Encountering Quilts of Every Shape, Size and Design

May 12, 2017


by Len Lathrop

It was the 28th Annual Quilt Show sponsored by the Hannah Dustin Quilters Guild.  Expecting that Friday afternoon would be a slower time at the event was wrong as a multitude of people were looking at the 117 quilts on display.

The co-chairwomen of this year’s show were Linda Simmons and Karen Gilbert.  Leading the way through the rows of quilts, Gilbert pointed out some of the show’s award winners and spoke of the uniqueness of the many quilts.

The first stop was M-213, called “Hillside Houses,” where Janice Kagenski used different pastel colors to cover her quilt in various houses shaped with different colored roof lines.  Gilbert pointed out the unique stitching; the picture was enlarged so you could see the stitching with the circles and waves.  As you can see, this quilt was recognized with three awards from this show and was one of four entered by this artist.

Traveling to the back of the Community Center brought visitors to a large quilt hanging against the wall; its number is L-341 and titled by the artist “Early October Morning by Swift Brook.”  Carol Sullivan had four pieces in this show.  Show Chairman/tour guide Karen Gilbert pointed to this piece with its two ribbons, noting the leaves were all different sizes and shapes and of various materials coming together, appearing as if they were tumbled on to the background, not placed.  But, as quilters know, each one had indeed been meticulously placed, as was the background of varying shapes and hues.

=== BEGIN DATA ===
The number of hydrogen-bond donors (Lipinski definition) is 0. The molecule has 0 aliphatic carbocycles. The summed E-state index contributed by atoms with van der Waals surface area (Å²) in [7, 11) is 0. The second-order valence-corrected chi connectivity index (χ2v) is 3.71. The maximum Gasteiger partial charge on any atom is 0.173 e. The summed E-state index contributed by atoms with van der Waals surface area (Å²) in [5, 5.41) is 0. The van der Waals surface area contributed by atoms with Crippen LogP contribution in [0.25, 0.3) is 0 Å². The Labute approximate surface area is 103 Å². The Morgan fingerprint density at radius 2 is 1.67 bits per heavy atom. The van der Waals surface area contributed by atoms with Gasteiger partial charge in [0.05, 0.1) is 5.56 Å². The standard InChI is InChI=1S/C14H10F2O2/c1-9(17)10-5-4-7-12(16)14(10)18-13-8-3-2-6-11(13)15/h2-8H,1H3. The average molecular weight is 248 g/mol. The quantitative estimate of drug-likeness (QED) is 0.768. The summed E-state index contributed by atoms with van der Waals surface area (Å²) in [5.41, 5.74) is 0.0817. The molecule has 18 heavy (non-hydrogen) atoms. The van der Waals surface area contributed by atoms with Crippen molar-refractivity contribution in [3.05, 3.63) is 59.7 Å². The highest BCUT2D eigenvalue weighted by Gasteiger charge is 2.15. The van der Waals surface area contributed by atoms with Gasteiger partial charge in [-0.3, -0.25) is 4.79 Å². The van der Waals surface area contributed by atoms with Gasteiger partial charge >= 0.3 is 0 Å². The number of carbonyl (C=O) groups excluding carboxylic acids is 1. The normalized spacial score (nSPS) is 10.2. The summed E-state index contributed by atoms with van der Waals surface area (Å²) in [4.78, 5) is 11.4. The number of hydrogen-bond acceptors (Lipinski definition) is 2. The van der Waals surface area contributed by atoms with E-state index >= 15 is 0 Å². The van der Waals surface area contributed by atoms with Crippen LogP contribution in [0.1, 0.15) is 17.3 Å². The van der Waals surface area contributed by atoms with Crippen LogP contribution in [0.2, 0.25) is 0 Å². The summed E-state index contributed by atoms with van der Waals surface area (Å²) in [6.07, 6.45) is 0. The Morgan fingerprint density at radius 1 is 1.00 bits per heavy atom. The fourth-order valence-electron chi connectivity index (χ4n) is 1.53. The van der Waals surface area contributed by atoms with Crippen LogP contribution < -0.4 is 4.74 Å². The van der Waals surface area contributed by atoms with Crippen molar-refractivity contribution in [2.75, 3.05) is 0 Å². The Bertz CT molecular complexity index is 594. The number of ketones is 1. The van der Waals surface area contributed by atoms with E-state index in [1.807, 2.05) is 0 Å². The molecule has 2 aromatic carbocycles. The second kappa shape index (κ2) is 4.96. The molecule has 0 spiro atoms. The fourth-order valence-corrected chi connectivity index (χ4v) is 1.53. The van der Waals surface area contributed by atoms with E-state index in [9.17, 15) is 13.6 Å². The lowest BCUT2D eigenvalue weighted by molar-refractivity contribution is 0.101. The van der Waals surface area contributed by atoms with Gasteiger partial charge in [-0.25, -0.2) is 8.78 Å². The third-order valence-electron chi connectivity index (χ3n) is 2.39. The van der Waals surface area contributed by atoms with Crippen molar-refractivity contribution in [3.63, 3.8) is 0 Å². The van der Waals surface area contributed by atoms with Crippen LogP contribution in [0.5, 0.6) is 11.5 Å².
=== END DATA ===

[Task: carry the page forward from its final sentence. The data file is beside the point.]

It was a sweltering April 28, and, if you remember, the question that day was what had happened to spring.  The temperature that afternoon had soared to somewhere around 80, so not stopping by a quilt that was adorned with spring flowers and colors became impossible.  This light blue- and yellow-based quilt made by Joanne McClure, aptly named “Floral Breeze,” was in the large quilt category labeled L-316.

L-321 had a patriotic theme with a large eagle in the middle of the quilt and so, not surprisingly was called the “Eagle.”  It was one of seven quilts that artist Betty Goldstein has in the show.  The alternating border of different colored stars with the same red square in the center made it a very powerful piece.